In Papua New Guinea (PNG), there is no food crop seed company. There are government agricultural research organizations that come up with new or improved varieties of crops like high yielding, shorter maturing, drought tolerant and disease resistant sweet potato, banana, taro and cassava, among others, but these research organizations do not produce enough seeds or planting materials to supply to meet the demands of the millions of farmers across the country. The government research organizations do not produce and supply the planting materials in mass quantity because their mandate basically stops at research. They have limited activity in extension and development. The extension arm of the Department of Agriculture & Livestock (DAL) is weak in executing its function as in extension due to limited or no budget from the National Government.
This is a very serious problem, because unless farmers have good quality, pathogen-free planting materials and a reliable and consistent supply source, they will do very little in supplying food to their own households and also to the national food basket.
The problem becomes very pronounced during extreme climatic and weather events such as drought and flood. For example, in 2007-2008, there was a National Drought that affected the farmers across the country. After the drought ended, about 70-80% of the farmers had no planting materials to plant new gardens. When the farmers went to national (government) research institutes, in particular, PNG National Agriculture Research Institute (NARI), the institute was not able to supply the planting materials in the quantity that was required. Similar problem was encountered when Cyclone Guba hit Oro Province of the country leaving about 100,000 farmers without planting materials to re-begin their normal lives. In the recent National Drought (2015-2016), the problem repeated itself. Many rural development and aid agencies tried to help farmers restore their food gardens, but only made very limited success due to lack of seeds and planting materials supply.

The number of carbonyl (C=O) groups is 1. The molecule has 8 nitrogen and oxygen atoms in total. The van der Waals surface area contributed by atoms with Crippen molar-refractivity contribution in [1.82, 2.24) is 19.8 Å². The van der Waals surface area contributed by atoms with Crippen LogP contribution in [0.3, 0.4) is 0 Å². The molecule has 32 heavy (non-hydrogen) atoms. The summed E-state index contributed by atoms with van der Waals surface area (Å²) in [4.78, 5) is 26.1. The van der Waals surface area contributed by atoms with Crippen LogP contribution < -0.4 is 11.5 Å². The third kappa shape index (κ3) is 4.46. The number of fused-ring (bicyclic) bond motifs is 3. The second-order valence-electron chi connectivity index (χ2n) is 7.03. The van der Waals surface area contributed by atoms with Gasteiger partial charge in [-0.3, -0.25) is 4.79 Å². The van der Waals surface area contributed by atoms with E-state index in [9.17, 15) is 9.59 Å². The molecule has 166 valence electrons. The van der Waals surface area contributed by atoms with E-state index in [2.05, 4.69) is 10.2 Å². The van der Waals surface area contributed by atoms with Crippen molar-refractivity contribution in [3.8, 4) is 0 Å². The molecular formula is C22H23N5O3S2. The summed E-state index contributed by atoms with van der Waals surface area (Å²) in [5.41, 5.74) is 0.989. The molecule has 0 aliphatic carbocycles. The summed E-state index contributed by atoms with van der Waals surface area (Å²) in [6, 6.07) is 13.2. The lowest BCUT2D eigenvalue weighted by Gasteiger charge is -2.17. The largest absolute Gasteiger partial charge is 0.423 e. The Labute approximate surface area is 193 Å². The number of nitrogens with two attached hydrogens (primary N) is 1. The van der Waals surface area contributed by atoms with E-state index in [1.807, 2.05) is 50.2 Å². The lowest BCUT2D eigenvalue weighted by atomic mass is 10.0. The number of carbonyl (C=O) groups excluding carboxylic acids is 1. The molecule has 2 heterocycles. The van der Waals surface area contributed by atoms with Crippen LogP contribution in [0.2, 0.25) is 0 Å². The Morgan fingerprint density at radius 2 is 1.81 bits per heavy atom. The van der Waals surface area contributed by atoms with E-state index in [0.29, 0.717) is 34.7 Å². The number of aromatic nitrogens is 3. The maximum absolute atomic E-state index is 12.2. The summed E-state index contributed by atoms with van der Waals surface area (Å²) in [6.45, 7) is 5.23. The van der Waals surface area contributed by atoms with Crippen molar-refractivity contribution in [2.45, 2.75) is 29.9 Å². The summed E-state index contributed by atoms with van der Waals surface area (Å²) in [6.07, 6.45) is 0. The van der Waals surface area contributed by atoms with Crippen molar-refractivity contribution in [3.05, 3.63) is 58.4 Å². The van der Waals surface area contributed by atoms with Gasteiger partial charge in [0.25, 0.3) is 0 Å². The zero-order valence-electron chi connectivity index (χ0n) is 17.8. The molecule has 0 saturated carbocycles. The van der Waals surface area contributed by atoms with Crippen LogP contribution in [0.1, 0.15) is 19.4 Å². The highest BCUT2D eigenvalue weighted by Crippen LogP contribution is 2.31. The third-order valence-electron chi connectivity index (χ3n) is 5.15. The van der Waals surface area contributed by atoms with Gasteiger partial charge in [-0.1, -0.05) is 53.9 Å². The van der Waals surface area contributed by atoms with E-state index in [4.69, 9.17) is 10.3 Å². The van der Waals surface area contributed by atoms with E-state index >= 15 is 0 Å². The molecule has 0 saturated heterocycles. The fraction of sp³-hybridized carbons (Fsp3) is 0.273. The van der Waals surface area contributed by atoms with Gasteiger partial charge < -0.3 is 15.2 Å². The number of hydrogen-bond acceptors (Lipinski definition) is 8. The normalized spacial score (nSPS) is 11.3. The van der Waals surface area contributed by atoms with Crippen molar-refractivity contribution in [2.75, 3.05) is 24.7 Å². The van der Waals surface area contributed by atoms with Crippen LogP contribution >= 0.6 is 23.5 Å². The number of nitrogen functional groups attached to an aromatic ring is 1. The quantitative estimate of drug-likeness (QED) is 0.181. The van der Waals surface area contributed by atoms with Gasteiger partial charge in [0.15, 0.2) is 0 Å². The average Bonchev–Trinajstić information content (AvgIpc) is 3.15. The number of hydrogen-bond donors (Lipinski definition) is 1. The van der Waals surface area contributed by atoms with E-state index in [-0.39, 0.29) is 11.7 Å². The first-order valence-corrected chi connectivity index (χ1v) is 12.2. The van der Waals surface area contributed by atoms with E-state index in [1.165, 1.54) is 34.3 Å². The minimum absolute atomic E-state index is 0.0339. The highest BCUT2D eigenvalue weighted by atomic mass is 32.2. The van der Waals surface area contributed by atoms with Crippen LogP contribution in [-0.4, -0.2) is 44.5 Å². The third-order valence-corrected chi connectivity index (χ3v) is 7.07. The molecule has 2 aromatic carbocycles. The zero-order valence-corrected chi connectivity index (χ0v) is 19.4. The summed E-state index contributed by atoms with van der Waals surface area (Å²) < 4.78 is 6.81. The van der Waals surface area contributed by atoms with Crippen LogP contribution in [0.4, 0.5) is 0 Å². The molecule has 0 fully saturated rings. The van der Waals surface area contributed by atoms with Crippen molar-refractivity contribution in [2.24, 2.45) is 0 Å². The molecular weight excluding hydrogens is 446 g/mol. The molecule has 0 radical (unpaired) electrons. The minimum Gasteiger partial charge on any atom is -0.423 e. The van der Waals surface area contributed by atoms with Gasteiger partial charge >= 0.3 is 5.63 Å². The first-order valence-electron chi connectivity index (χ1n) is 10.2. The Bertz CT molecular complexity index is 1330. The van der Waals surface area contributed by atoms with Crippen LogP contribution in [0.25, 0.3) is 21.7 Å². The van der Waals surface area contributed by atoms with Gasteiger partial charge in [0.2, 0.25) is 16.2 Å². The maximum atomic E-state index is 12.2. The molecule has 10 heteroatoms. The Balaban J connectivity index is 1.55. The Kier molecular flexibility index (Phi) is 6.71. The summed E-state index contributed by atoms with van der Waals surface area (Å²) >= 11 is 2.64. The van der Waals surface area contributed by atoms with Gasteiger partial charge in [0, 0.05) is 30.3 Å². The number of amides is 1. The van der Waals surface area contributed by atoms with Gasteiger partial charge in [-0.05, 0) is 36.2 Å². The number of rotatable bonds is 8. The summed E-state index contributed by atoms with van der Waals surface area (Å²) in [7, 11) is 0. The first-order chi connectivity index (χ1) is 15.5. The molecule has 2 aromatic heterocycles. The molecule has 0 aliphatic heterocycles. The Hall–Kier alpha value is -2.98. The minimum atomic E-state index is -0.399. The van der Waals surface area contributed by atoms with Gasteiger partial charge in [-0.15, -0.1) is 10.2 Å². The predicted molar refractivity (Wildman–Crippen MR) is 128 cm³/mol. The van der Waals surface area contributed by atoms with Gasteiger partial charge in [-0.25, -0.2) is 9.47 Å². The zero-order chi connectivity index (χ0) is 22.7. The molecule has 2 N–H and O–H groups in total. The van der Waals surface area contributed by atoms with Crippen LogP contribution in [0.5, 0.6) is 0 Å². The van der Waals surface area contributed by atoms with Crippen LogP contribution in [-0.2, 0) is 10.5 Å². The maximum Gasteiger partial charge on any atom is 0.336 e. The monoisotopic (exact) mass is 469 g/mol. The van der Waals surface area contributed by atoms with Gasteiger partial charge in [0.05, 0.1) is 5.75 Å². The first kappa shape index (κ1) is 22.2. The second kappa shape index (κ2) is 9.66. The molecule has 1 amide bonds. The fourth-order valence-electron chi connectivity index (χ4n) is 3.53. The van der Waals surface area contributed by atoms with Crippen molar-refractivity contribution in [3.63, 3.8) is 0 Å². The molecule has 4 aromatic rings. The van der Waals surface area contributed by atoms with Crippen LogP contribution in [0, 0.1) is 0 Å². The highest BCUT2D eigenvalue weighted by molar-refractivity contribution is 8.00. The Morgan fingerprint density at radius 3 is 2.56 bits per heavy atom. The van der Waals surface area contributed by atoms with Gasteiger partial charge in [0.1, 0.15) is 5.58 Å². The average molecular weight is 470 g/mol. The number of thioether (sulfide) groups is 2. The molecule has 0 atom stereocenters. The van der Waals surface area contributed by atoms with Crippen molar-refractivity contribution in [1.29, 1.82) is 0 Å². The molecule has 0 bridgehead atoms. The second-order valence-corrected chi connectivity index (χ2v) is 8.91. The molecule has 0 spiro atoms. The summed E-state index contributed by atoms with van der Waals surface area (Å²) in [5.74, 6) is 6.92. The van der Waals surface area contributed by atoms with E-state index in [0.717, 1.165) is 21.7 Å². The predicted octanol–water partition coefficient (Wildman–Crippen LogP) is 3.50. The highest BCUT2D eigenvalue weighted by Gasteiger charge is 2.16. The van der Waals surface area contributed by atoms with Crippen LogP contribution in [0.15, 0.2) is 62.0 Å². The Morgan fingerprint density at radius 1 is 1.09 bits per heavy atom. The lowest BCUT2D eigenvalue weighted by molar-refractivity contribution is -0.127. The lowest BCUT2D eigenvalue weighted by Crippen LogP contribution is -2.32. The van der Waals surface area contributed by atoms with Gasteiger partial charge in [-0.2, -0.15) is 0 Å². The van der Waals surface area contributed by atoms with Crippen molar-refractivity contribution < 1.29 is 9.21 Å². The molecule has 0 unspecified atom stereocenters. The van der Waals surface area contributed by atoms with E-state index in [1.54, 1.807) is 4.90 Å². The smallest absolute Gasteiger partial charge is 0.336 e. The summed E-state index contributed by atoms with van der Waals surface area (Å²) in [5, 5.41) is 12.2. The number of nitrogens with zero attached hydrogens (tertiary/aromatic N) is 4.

Therefore as a solution to this very serious and chronic humanitarian-oriented 'crises', I have been pondering upon the concept of 'seed bank' where my company will produce seeds and planting materials of sweet potato, banana, corn (maize), pumpkin, taro, yam, rice, cassava, and leafy vegetables so that farmers across the country can buy seeds and planting materials from my company either in a normal situation or in an climate change induced extreme events like droughts and floods.
The model is that my company will buy seeds and planting materials of food crops from the research organizations in the country or even from abroad, and raise and multiply those materials in the company farms following a scientifically proven seed protocol (to ensure clean planting materials and true to type plants are raised) be supplied to farmers.
During the extreme climatic conduction like drought, when the drought ends, the development and aid agencies can easily source seeds and seedlings from my company and supply them immediately to the affected farmers so the farmers can immediately restore the farm and overcome hunger and begin a normal life sooner.
I need funding support to buy tissue culture equipment, set-up tissue culture lab, set up green houses, set up multiplication plots, and set up invitro seed banks of major food crops of the country to advance on these important solution.
The very problem I am discussing and the simple solution I am putting forward will address one of the biggest agriculture and food crises of my country (Papua New Guinea) and save up to some six million farmers for a very long time to come.
If you have any questions